Areas of Practice
Education
  • Yale Law School, J.D., 1974
  • Yale University, B.A., 1968
Bar & Court Admissions
  • District of Columbia

Mark F. Horning

Partner
1330 Connecticut Avenue, NW
Washington DC 20036
TEL: +1 202 429 8126
FAX: +1 202 429 3902

Mark Horning is a partner in Steptoe's Washington office, where he is a member of the Regulatory & Industry Affairs and Litigation Departments.  He practices in the area of the representation of insurance industry clients in litigation matters, principally including antitrust, unfair trade practice, fraud, RICO and regulatory cases.  Mr. Horning has represented clients in government enforcement proceedings, parens patriae actions by state attorneys general, and private class actions brought in both federal and state court.  He has substantial familiarity with class certification issues under both federal and state rules.  Additionally, he has regularly addressed exemptions and immunities from federal and state laws available to insurers, including the McCarran-Ferguson Act, the state action doctrine, the Noerr-Pennington doctrine, the filed rate doctrine and the doctrines of exclusive and primary jurisdiction.  He also has extensive knowledge of state unfair and deceptive practices acts (so-called “little FTC acts”), often relied upon in private class actions.

In recent years, Mr. Horning has represented insurers in antitrust cases brought by state attorneys general and private class action plaintiffs alleging:  (1) agreements to restrict environmental coverages in commercial liability policies; (2) agreements to raise rates for windstorm coverages in homeowners’ policies; (3) agreements to withdraw from workers’ compensation insurance markets; and (4) agreements to fix the price for services provided in so-called “residual markets.”  With respect to litigation involving RICO, unfair trade practice and fraud claims, Mr. Horning has represented insurer clients in cases alleging failure to disclose use of unapproved rates, failure to disclose use of so-called “aftermarket crash parts” in automobile repairs, and “bad faith” refusal to pay for diminution in value of motor vehicles covered by automobile insurance policies.

Representative Matters

The following are significant litigation matters in which Mr. Horning has represented insurer clients:  

Supreme Court Cases

  • St. Paul Fire & Marine Insurance Co. v. Barry, 438 US 531 (1978):  filed amicus brief on behalf of insurance industry trade associations.
  • Group Life & Health Insurance Co. v. Royal Drug Co., 440 US 205 (1979):  represented the defendant health insurer.
  • Union Labor Life Insurance Co. v. Pireno, 458 US 119 (1982):  filed amicus brief on behalf of insurance industry trade associations.
  • Hartford Fire Insurance Co. v. California, 509 US 764 (1993):  filed amicus brief on behalf of insurance industry trade associations.
  • American Manufacturers Mutual Insurance Co. v. Sullivan, 119 S. Ct. 977 (1999):  filed amicus brief on behalf of insurance industry and employers associations.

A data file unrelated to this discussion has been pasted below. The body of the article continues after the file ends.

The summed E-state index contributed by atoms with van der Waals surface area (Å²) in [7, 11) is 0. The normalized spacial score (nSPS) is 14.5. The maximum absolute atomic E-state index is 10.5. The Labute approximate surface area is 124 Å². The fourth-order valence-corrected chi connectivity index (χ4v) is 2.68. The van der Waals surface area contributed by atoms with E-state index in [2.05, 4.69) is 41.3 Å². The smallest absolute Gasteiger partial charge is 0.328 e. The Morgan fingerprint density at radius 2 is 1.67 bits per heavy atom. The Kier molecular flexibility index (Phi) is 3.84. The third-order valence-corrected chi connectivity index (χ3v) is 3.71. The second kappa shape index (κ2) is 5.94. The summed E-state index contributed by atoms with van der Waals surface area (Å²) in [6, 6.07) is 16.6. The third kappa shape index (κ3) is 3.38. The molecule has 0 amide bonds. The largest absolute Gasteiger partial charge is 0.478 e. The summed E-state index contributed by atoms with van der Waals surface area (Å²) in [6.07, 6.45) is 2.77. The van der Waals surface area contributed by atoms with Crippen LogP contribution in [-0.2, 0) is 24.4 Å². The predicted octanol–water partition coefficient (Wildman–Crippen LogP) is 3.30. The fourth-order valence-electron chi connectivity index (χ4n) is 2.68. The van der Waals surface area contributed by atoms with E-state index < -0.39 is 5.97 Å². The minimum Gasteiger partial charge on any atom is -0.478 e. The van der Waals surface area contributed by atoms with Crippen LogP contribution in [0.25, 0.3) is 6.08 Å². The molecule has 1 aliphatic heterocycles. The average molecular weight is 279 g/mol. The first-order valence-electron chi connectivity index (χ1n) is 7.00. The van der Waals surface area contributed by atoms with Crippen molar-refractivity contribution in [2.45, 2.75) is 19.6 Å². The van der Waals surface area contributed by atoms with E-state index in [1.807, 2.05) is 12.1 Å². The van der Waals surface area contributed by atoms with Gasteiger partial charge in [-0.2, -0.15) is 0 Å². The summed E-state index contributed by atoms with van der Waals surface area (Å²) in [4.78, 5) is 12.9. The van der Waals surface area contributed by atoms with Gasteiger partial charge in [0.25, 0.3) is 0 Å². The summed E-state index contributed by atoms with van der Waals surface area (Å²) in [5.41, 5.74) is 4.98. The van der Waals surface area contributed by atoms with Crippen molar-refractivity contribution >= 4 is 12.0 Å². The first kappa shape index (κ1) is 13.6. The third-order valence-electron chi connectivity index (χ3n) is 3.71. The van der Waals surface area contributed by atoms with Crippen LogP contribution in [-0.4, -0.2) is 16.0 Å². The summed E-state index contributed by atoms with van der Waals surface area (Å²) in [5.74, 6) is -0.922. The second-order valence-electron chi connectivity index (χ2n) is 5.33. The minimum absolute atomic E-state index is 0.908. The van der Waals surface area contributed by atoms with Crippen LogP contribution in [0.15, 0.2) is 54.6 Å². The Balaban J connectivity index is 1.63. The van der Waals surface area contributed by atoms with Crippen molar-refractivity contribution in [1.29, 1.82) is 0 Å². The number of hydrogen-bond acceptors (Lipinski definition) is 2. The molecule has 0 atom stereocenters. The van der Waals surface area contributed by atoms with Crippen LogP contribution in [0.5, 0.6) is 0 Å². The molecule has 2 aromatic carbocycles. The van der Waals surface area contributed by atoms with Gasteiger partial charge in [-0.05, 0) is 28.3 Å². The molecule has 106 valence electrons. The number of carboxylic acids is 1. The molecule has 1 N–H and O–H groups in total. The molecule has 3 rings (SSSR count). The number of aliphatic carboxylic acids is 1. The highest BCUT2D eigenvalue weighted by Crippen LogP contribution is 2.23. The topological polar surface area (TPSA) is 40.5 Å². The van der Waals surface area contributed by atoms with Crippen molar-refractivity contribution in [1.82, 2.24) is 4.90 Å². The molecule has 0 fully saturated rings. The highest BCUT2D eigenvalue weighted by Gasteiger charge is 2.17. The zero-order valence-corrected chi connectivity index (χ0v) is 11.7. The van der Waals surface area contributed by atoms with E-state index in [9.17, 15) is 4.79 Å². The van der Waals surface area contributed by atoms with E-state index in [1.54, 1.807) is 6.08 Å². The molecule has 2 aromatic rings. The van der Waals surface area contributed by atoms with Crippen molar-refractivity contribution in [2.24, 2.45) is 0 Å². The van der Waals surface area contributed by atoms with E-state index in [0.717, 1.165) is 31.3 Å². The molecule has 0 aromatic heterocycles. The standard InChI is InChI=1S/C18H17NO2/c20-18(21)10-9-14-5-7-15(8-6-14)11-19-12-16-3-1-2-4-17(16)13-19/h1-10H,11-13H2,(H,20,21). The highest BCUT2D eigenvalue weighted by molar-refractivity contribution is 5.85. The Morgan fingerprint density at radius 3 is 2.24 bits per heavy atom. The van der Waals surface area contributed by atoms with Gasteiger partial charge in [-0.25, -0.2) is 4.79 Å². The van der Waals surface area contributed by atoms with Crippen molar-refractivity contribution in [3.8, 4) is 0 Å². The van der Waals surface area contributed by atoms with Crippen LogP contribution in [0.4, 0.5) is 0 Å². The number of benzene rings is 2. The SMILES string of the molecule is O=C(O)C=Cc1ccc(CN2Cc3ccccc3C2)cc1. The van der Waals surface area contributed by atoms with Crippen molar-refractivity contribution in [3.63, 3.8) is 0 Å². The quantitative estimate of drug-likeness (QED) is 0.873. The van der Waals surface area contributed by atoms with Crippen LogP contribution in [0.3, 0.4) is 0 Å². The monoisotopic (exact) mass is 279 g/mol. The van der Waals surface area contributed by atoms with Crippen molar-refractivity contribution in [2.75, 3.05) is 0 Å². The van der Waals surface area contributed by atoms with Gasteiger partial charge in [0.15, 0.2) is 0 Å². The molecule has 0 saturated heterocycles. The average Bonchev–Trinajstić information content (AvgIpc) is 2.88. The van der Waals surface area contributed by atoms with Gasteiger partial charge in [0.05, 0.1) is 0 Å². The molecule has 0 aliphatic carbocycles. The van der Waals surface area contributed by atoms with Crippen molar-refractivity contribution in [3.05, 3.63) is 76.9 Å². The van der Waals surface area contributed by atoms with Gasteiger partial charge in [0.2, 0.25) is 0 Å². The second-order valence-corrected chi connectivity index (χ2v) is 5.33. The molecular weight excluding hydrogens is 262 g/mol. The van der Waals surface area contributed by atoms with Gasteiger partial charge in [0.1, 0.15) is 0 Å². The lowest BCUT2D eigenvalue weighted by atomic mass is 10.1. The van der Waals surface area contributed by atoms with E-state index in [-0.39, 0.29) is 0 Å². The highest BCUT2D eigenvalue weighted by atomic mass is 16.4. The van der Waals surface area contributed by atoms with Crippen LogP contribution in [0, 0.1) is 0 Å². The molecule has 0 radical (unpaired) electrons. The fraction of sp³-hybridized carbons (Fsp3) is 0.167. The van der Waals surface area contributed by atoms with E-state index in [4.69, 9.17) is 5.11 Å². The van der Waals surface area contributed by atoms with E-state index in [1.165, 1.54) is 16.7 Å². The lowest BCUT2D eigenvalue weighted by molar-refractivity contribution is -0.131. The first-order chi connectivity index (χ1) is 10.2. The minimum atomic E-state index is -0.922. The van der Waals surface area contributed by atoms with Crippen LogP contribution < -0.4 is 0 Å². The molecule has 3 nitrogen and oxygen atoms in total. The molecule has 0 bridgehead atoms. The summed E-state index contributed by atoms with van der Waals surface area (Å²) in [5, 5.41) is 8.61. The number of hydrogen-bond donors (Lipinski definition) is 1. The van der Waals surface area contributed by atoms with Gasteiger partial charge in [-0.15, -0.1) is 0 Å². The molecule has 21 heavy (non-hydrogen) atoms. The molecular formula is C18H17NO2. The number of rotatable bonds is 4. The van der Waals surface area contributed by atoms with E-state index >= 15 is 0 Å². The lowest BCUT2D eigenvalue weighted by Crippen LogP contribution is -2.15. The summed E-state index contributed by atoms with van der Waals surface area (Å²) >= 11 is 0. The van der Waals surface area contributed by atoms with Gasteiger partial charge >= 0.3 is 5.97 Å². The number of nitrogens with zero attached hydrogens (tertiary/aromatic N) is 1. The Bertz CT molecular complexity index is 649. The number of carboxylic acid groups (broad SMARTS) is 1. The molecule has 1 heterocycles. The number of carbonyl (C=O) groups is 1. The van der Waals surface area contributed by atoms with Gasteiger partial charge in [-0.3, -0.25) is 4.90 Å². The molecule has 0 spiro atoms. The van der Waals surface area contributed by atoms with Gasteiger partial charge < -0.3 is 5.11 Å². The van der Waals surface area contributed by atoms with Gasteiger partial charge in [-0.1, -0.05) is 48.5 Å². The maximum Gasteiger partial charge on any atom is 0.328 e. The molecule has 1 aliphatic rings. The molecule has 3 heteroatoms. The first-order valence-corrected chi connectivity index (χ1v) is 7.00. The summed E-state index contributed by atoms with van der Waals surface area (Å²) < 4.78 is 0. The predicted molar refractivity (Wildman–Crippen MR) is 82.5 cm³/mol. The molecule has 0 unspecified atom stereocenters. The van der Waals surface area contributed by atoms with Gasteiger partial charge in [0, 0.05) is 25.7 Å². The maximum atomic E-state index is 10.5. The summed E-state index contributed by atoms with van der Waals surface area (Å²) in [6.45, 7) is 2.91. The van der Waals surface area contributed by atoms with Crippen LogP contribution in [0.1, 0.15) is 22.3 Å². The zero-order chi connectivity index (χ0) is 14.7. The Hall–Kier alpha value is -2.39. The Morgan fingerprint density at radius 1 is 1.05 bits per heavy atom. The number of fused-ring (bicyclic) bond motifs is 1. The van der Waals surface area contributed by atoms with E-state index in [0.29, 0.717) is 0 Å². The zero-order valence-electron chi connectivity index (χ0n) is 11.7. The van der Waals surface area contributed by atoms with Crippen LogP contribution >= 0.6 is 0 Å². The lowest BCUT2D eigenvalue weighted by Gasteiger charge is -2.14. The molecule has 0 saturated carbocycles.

Parens Patriae and Class Actions

  • In re Insurance Antitrust Litigation, 938 F.2d 919 (9th Cir. 1991), aff’d in part and rev’d in part on other grounds sub nom. Hartford Fire Insurance Co. v. California, 509 US 764 (1993): represented Aetna in consolidated parens patriae cases brought by 20 state attorneys general, settled after favorable McCarran Act decision by Supreme Court reversing Ninth Circuit.
  • Sandy River Nursing Care Center v. Aetna Casualty & Surety Co., 985 F.2d 1138 (1st Cir.), cert. denied, 114 S. Ct. 70 (1993):  represented Aetna in private class action brought against workers’ compensation insurers and dismissed on state action/Noerr grounds.
  • Slagle v. ITT Hartford, 102 F.3d 498 (11th Cir. 1996):  represented Aetna in private class action brought against Florida homeowners insurers, dismissed on McCarran Act grounds.
  • N.C. Steel, Inc. v. National Council on Compensation Insurance, 496 S.E.2d 369 (N.C. 1998): represented Travelers in private class action brought against workers’ compensation insurers, in which North Carolina Supreme Court affirmed dismissal on filed rate grounds.
  • Amundson & Associates Art Studio, Ltd. v. National Council on Compensation Insurance, 1999 WL 721640 (Kan. Ct. App. Sept. 17, 1999): represented Travelers in private class action brought against workers’ compensation insurers, in which Kansas Court of Appeals affirmed dismissal on filed rate grounds.
  • Forman v. National Council on Compensation Insurance, No. 01-A-01-9805-CH00260 (Tenn. Ct. App. Sept. 29, 1999):  represented Travelers in private class action brought against workers’ compensation insurers, in which Tennessee Court of Appeals affirmed dismissal on grounds that Tennessee antitrust statute did not apply to insurance.
  • Musumeci v. Travelers ( Conn. Dist. Ct.):  represent Travelers in private class action alleging that failure to disclose use of non-original equipment crash parts for auto repairs is an unfair and deceptive trade practice.

Noteworthy

Recommended in Legal 500 US for Energy: Regulatory 2013

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Selected Publications

Professional Affiliations

  • American Bar Association, Antitrust Section